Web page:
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Little Girl with a Big Talent for DanceAired April 3, 2000 - 1:57 p.m. ET
THIS IS A RUSH TRANSCRIPT. THIS COPY MAY NOT BE IN ITS FINAL FORM AND MAY BE UPDATED.
DONNA KELLEY, CNN ANCHOR: Before we wrap up this hour, we have the remarkable story at this point of a 10-year-old from South Central Los Angeles with a big talent for dancing.
LOU WATERS, CNN ANCHOR: This is a piece of work. In fact, this young girl is so good she went on a school field trip and came home with a scholarship to the prestigious Dance Theater of Harlem.
CNN's Jennifer Auther has the story.
JENNIFER AUTHER, CNN CORRESPONDENT (voice-over): How does one achieve this? A career in neo-classical ballet. When all you know is this.
Elysse Evans lives in South Central Los Angeles. She has never had any formal dance training, but moves like these led Elysse to be singled out from 8,000 inner-city kids on a field trip last February to see the Dance Theater of Harlem.
ELYSSE EVANS, 10 YEARS OLD: Keith Saunders, he asked for some volunteers to go on stage and do the latest dances, so my teacher convinced me to raise my hand. So I raised my hand and I was chosen, and I went on stage and I just started dancing.
AUTHER: The next thing this 4th-grader, who turned 10 April Fool's Day, remembers...
ELYSSE EVANS: People screaming my name and the announcer said that he was going to give me a tuition scholarship.
ELYSHIA EVANS, ELYSSE'S MOTHER: When she came home and mentioned the scholarship, I told her, "No honey, I think you misunderstood." And I said, "And go and clean your room! It's a mess!"
AUTHER: Keith Saunders saw in Elysse a natural talent, an affinity for movement.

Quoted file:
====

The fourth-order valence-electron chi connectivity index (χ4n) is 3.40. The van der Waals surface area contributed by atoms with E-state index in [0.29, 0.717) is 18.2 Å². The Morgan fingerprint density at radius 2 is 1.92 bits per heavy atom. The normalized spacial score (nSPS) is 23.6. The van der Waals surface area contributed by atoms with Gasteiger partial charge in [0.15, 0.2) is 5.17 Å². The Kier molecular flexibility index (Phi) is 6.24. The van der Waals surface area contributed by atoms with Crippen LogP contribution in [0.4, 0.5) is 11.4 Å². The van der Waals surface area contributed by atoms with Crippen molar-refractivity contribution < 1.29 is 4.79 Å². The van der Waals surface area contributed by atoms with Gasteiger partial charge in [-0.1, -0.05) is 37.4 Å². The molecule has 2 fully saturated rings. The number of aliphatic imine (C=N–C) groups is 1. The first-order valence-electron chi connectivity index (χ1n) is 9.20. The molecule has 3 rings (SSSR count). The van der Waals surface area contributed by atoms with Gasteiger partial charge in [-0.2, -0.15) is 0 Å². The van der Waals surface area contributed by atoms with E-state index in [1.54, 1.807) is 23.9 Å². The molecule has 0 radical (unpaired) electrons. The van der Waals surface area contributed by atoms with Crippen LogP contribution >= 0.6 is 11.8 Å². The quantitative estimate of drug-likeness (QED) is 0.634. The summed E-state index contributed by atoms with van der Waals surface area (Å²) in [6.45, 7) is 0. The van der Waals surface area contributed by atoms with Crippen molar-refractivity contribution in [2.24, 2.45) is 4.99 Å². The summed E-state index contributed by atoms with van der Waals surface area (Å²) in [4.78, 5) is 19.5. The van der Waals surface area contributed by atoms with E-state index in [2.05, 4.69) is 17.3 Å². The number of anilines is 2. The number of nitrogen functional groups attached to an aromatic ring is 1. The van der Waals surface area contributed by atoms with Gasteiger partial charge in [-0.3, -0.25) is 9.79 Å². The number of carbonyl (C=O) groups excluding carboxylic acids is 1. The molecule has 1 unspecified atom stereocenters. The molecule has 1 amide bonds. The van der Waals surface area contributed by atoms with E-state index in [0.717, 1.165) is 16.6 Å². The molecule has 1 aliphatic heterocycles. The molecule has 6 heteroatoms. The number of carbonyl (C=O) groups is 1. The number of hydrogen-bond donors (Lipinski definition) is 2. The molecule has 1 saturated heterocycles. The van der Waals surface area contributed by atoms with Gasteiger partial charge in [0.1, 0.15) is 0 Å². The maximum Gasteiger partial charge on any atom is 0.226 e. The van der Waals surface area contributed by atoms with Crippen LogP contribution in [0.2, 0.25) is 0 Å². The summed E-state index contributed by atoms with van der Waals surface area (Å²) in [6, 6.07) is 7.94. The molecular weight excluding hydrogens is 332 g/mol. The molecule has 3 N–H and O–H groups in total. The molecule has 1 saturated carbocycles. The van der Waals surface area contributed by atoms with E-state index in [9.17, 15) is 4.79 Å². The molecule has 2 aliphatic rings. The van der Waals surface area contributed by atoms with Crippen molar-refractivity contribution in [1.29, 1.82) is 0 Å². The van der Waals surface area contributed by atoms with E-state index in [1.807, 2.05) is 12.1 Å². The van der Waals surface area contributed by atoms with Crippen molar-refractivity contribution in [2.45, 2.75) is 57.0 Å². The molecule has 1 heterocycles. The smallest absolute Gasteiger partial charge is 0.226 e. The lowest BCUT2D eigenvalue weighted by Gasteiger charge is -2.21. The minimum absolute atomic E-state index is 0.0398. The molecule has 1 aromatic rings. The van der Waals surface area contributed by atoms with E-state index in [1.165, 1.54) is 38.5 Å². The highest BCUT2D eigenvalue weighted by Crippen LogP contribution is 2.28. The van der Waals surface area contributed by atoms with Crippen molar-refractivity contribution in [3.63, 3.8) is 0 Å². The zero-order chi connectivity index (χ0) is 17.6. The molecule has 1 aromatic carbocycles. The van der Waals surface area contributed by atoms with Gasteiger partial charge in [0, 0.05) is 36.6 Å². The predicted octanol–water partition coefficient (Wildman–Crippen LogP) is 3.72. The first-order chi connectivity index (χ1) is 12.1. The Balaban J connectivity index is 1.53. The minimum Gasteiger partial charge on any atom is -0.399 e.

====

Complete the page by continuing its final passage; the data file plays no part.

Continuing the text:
KEITH SAUNDERS, DANCE THEATER OF HARLEM: You know it when you see it. She stood out among a stage full of people. She had a joy about her.
AUTHER (on camera): Andre and Elyshia Evans both say they assume their daughters will go to college. According to Mr. Evans, the only thing that could prevent Elysse from taking the scholarship in New York would be a change in her performance in the classroom.
ANDRE EVANS, ELYSSE'S FATHER: That's the first thing in our family: religion and education. Now, if she don't maintain her grades, she can't do anything.
AUTHER: Elysse gets As. Now this family finds itself fielding requests from the media and major talk shows. They must also raise money to offset costs for Elysse and her grandmother to fly to New York City and live for six weeks this summer.
PASTOR DIANN JOHNSON, ELYSSE'S GRANDMOTHER: I want her to see where a lot of roots for dance and jazz and theater, all of that is all about.
AUTHER: Something not lost on Elysse:
ELYSSE EVANS: I feel very challenged.
AUTHER: Jennifer Auther, CNN, Los Angeles.
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